In some small way I won today’s battle, although I am fully aware the war will wage on and I am merely a servant and will never see a true victory so long as I choose to reside in Walter’s abode.

 

 

 

 

There She Goes…

 

I became a mother just before I turned twenty years old, my  future husband was only eighteen. We had both dropped out of high school in our junior year, and both had little going for us. We came from broken homes, ugly divorces and together vowed to not go the way of our parents. Come what may, we knew together was how we’d remain.

Born 3 weeks early,  in a blinding snowstorm on the first day of February 1997. She came into this world weighing barely 5 pounds. She was pink and perfect. Our beautiful baby girl. Frightened and full of hope we took her home and embarked on our journey together as a family.

We seemingly grew-up alongside our daughter. Learning as we went and following no particular guide. Mothering came so easily to me, my calling had been discovered. My daughter was the missing link I’d been searching for. She and I have been a team since day one. The old adage of “I’m not your friend, I’m your parent” never really applied to us. At times I attempted being just her parent, although time and again I failed. I would lose my temper, I acted childish at times and would even argue as though I were a sibling, with her.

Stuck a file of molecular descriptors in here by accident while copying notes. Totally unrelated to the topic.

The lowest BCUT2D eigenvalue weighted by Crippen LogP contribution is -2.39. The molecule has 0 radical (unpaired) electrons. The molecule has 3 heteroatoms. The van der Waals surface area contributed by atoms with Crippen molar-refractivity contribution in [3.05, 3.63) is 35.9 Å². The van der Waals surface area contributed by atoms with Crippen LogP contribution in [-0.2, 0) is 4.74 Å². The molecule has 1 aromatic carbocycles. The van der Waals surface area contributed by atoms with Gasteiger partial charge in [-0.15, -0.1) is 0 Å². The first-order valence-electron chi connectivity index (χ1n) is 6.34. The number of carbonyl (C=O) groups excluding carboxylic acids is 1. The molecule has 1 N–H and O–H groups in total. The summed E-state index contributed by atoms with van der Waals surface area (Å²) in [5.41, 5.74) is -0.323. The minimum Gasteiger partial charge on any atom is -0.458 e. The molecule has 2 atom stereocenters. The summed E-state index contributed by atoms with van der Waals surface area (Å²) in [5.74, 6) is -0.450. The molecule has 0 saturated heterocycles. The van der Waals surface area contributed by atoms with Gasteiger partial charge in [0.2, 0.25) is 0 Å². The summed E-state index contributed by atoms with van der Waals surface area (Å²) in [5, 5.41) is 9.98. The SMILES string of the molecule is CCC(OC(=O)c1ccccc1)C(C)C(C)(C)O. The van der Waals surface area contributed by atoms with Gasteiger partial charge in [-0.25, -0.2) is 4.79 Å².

The one constant my husband and I have with our kids has been brutal honesty. We demand it from them and they have come to expect it from us. We use inappropriate language. We don’t always sit down at the table together for meals. We have a sense of humor that many would call indecorous. We don’t entertain, nor do we go out on the town. We live in the foothills of Vermont’s Green Mountains, and are happiest when we are living simply and quietly away from the bustle of life.